Into the great unknown: Cassini, a bold mission to study Saturn
From Fukushima to the darkest corners of the ocean, robots built for extreme environments and an appetite for discovery continue to enlighten our understanding of places too dangerous to tread. Those launched into deep space may be the most daring examples, continually pushing the limits of human ingenuity and expanding our understanding of the universe. In this series New Atlas will be profiling space probes, both past and present, tasked with pushing the boundaries of science by leading us into the great unknown. This week: the spacecraft built to study Saturn and its surroundings in one of our most ambitious space missions to date.
Launched: October 1997
Subject of study: Saturn
Current location: Cassini has become one with Saturn
Three probes had visited Saturn before NASA’s Cassini probe rolled into the area in 2004, but none had ever entered its orbit. By doing just that and continuing to circle the gas giant until 2017, Cassini has fundamentally changed our understanding of Saturn, its rings and its many moons. And thanks to the mass of its data that scientists are yet to dig into, it will continue to do so for some time yet.
“Our spacecraft is gone, but the science continues.” Thus reads the NASA team’s Twitter bio for the Cassini probe, which burned up in the atmosphere of Saturn back in 2017. The spacecraft spent 13 years in orbit around the planet and 20 years total in space, far exceeding the four-year plan of its creators at the outset.
Cassini launched in 1997 together with the ESA’s Hyugens lander, both traveling as one toward Saturn until separating in December 2004. At that point, Hyugens parachuted down to the surface of Saturn’s largest moon Titan, pulling off the first ever landing in the outer solar system and returning data for a period of around 90 minutes.
Cassini had been in orbit around Saturn for around six months by this stage, and had already spearheaded the discovery of new moons in Methone, Pallene and Polydeuces. Others would soon follow in Daphnis, Anthe and Aegaeon, but there were a couple of Saturnian moons in particular to pique the interest of the scientific community.
Working with measurements taken by Cassini, scientists learned pretty early on in the mission that Saturn's moon Enceladus was bound by a thin atmosphere with a high concentration of ionized water vapor. A close fly by of Enceladus in 2008 took the Cassini spacecraft through giant plumes erupting from the polar region and carrying water, carbon dioxide and hydrocarbons out into space.
These kinds of observations, along with the discovery of a salty subsurface ocean in 2014, have led scientists to conclude that Enceladus is one of the most likely places in the solar system to harbor some form of alien life. And we may be closer to the start of this line of enquiry than the end, with scientists reporting just last week the discovery of yet more organic molecules erupting from the surface of this icy moon.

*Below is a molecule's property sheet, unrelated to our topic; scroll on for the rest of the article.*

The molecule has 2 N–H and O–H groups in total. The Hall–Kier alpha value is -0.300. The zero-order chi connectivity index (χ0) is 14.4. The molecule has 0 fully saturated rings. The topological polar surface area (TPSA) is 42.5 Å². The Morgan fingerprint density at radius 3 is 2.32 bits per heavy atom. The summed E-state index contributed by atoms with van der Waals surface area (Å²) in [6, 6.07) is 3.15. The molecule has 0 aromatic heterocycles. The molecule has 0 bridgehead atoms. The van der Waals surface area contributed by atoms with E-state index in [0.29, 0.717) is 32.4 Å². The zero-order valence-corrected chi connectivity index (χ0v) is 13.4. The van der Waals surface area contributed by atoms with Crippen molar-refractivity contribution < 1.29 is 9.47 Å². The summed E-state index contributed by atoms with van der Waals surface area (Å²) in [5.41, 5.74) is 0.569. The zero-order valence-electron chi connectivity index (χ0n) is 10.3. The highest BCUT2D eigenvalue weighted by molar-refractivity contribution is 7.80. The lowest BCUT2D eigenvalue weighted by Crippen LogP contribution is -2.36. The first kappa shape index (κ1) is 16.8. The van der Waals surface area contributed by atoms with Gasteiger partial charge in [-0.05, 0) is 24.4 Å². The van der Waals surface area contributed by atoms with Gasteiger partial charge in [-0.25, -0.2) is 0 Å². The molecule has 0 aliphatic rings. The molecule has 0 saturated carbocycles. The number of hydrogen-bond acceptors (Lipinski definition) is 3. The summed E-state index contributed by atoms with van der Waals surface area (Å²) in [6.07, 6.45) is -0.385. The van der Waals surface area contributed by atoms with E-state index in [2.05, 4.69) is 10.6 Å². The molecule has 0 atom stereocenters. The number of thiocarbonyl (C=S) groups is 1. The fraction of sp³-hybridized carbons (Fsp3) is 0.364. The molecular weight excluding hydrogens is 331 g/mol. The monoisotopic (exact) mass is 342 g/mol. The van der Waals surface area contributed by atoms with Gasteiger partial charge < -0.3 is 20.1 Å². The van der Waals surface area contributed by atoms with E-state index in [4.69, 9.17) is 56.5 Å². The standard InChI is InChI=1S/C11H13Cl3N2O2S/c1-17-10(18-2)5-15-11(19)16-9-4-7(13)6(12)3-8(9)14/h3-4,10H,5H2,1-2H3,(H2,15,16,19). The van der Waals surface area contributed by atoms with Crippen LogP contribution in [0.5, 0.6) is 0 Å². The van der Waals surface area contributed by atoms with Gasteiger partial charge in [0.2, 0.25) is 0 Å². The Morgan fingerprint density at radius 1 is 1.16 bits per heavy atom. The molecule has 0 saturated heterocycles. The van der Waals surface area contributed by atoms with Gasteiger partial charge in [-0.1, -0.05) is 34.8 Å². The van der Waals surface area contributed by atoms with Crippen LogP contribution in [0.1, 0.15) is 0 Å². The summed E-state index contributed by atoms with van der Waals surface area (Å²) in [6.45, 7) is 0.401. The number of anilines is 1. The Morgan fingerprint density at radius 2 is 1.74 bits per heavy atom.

Titan is another Saturnian moon of considerable interest to scientists, and one that we wouldn’t see the same way today were it not for Cassini. The probe has returned data on this, Saturn’s largest moon, that has led to the discovery of massive ice clouds above the south pole, methane seas and rain, deep dunes and tall mountains, along with the clearest ever views of the moon’s surface. In all, Cassini presented us with one of the more Earth-like bodies we have ever come across.
As for the ring system, the probe has captured countless stunning images and fascinating insights about the planet’s famous discs by diving right through the thick of them. This includes the revelation that the rings are shedding an astonishing amount of material and may disintegrate entirely within 100 million years. Saturn’s many moons, meanwhile, seem to be scooping up the rings’ material and growing into weird shapes.
And as for Saturn itself, the Cassini probe has shown us the planet’s polar storms in new detail, helped us precisely calculate the length of a Saturnian day and recently revealed an interior where conductive liquids appear to flow like honey.
Cassini finally met its demise in 2017 when mission control commenced what it called A Grand Finale, in a way another mission in itself. This new orbital path took the probe high above Saturn’s poles, beyond its narrow F ring, past Titan for a final time and then in between Saturn’s atmosphere and innermost ring a total of 22 times. Finally, Cassini plunged into the atmosphere and burned up like a meteor, continuing to return data to Earth until the very end.
Cassini’s scientific achievements over the course of a 20-year career in space are too many to list here, this is really just a snapshot of the ways it has furthered our understanding of Saturn and its surroundings. But it is certainly, by most measures, one of the most inspiring and successful space missions humankind has ever embarked upon. And with scientists expecting its data to continue bringing about new discoveries for decades, it is very likely that the best is yet to come.
For more on pioneering space probes, you can check out previous instalments of "Into the great unknown" on the NASA Parker Solar Probe and the Soviet Union's Venera probes. Next week, we look at Voyager, humankind's most epic astronomical adventure.